Whenever traveling abroad, I find a good way to get to know the culture and history of a country is through music. Whenever a significant cultural event takes place somewhere, you can be sure there will be some important music coming out of that time and place from the social commentators in the music world. From the evolution of blues music in the early parts of the 20th century, through the civil rights era of the 60’s, to the modern day, we’ve had musicians all along the way documenting their experiences and leaving us with a sonic history lesson of sorts.
When people think of Brazil
in terms of music, bossa nova is usually one of the first things to come to mind. Thanks in large part to Antonio Carlos Jobim and Vinicius de
Moraes’ 1962 Grammy award winning “The Girl from Ipanema”, Brazil and bossa nova music are inextricably linked to this day. Following in the footsteps of the popular sound of the era were
many other young Brazilian musicians who were equally as talented, but achieved less international acclaim. Singing in Portuguese can make it hard to cross over to an English speaking audience, after all. One such musician is Marcos Valle. He had a small stateside hit in 1965 with the song “Samba De Verao” –also known as “So Nice, Summer Samba” to the English speaking market. Valle took a trip to the U.S. in
1966 and worked with Sergio Mendes, which provided more inspiration for his future musical work and musical experimentations of the early 1970’s.
Although Valle’s albums from this era have been hard to find collectors items for decades, they were recently made available by Seattle’s Light in the Attic Records
, who specialize in re-issuing out of print and underappreciated
music from a myriad of eras and musical styles. Their Marcos Valle series saw the release of four of his landmark albums starting with 1970’s self titled “Marcos Valle” and ending with his 1973 album “Previsão Do Tempo.” The re-issued album’s extensive liner notes are especially beneficial in this series, as the Portuguese songs are translated into English, and there is often commentary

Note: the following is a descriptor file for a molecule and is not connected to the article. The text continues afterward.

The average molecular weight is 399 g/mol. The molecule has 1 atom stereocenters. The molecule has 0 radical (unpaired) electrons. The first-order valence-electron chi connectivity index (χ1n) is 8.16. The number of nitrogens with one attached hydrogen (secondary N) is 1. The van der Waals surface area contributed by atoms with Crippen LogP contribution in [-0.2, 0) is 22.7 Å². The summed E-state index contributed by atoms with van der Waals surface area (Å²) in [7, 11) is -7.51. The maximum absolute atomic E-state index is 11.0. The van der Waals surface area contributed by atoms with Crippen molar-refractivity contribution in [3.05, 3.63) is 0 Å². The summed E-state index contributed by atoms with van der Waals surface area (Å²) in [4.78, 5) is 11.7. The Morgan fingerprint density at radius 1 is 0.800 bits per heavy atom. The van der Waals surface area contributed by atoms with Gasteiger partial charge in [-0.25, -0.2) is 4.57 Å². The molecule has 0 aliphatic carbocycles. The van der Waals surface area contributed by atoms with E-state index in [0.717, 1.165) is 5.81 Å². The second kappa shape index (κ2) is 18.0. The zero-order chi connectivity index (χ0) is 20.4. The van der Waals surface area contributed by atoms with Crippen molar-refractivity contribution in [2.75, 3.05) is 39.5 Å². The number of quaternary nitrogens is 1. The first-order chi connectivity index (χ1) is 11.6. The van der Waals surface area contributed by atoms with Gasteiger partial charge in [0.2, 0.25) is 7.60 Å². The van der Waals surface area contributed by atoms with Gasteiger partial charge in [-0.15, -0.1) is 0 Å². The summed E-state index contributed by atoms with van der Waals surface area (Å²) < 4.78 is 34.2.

explaining the underlying and sometimes subtle meanings of the songs. Brazil at the time was under strict military rule since a coup d’état in 1964, and there was heavy censorship of musical content. Valle tested these censors
regularly, often using clever metaphors and upbeat melodies to disguise the underlying socially conscious and political nature of the lyrics.
The beauty of this collection is that the colorful blend of musical styles like samba, bossa nova, jazz, soul, and dance music make it a rewarding listen regardless of any language barrier. Valle, along with his lyricist brother Paulo Sergio, recruited some of the best session musicians in Brazil at the time and the talent is on full display on these albums. What started out as mellow samba in the ‘60’s had evolved into more orchestral, soulful, at times even funkier sounds by
the early 70’s. For a prime example of his work, check out the title track from his 1972 album “Garra”, considered by many to be a career highpoint
for Valle, and a landmark album that still stands out as one of the best Brazilian pop albums of all time:
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